Your music has been described as building on early 00s and 90s club music, but with an emphasis on its rougher edges. Could you expand on this a little bit? What do you like about this rawer style?
I guess there’s two meanings to the rawer style I go for, first being it makes modern harder tracks that stand out from everything else you’d hear in a set. The second being my attempt to capture that vintage sound you here on those early 00s records that’s a bit dusty and sub heavy. So, combining both you’d end up with something I’d typically write.
Before releasing your latest EP, Soundbwoy’s Destiny EP, you had already teased a few of the tracks during your live sets. Was this to kind of gauge the audience’s reaction? Does seeing or imagining how people dance to your music significantly influence its production?
Yes! It is mainly to gauge how the tracks fit in a set and the crowd’s reaction, which is why I love playing certain tracks of mine because I know they’ll land well. It does tend to influence the way I write now. I’ve been leaning into writing a lot of 4x4 tracks because they’re always received better than broken beat.
What does your production process typically look like? Do you work alone or does it tend to be more of a collaborative process with other musicians and producers?
Production has been very much a solo mission since I started, and I actually enjoy it that way. I’ll send my music off to others now and then for them to listen to so it’s not just my own ears all the time, but yeah I rarely ever collaborate!
You mentioned you’ve been sitting on some of the tracks in the new EP for a while now, so it must be satisfying to finally release them! Do you find this long process from production to release frustrating? I feel like it must be hard just to let the work be finished instead of wanting to endlessly tweak it before release.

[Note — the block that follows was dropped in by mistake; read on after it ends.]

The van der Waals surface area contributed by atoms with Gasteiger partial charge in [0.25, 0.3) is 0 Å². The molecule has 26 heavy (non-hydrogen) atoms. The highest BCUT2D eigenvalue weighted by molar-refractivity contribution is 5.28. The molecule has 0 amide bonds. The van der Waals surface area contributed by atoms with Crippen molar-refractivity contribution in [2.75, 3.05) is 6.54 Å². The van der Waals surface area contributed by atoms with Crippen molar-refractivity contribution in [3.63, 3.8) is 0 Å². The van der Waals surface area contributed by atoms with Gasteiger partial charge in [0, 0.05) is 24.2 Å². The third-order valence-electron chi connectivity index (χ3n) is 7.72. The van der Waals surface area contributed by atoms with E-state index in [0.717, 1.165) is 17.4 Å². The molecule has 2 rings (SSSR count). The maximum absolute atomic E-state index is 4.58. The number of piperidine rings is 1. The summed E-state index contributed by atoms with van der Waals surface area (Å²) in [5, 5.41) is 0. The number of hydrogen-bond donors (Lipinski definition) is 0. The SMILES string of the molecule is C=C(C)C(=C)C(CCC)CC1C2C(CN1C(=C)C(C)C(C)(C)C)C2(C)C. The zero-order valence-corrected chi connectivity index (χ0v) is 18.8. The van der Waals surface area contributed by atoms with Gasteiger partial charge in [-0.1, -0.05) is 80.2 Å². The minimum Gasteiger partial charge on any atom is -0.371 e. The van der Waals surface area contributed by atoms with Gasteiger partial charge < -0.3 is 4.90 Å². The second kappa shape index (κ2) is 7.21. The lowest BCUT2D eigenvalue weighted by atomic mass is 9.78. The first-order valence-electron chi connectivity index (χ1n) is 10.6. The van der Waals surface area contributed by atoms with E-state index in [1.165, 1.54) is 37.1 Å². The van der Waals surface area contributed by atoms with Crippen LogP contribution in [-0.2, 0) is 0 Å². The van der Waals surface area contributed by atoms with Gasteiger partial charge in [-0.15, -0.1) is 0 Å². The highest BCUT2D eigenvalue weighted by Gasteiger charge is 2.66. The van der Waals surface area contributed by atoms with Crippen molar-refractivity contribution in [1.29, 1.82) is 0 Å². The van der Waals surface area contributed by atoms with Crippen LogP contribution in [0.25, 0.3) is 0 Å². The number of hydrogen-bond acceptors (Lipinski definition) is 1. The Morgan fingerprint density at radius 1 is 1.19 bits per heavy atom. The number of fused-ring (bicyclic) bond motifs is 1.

Frustrating is an understatement (laughs), I am such a perfectionist at times that it kills me. So yes, it’s incredibly satisfying for me to finally have tracks out into the world. It lets me start writing the next record asap.
In the past couple years, you’ve really exploded onto Australia’s underground dance scene, selling out a national tour in 2023. Where is your favourite venue or crowd to play to in Australia?
That’s a bit of a hard question because I’ve loved so many shows for different reasons, but I’d have to come back to Pitch Music & Arts. It’s the first festival I ever played that really started it all for me.
You also recently supported Fred Again.., which must’ve been a huge moment for you. How did this come about and what kind of impact has it had?
I randomly got the call up to play a couple days before it happened. I was incredibly nervous which is rare for me since I don’t really get nerves from shows anymore but I’m so glad I did it. It brought along a whole bunch of new fans and beautiful experience to go with!
Finally, what can we expect to see from you in the future?
Taking my sound outside of Australia, I have never been more excited to play overseas and it’s in the works. As well as a lot more music, predominantly leaning into the more melodic side of my production yet still staying true to my UK Garage roots.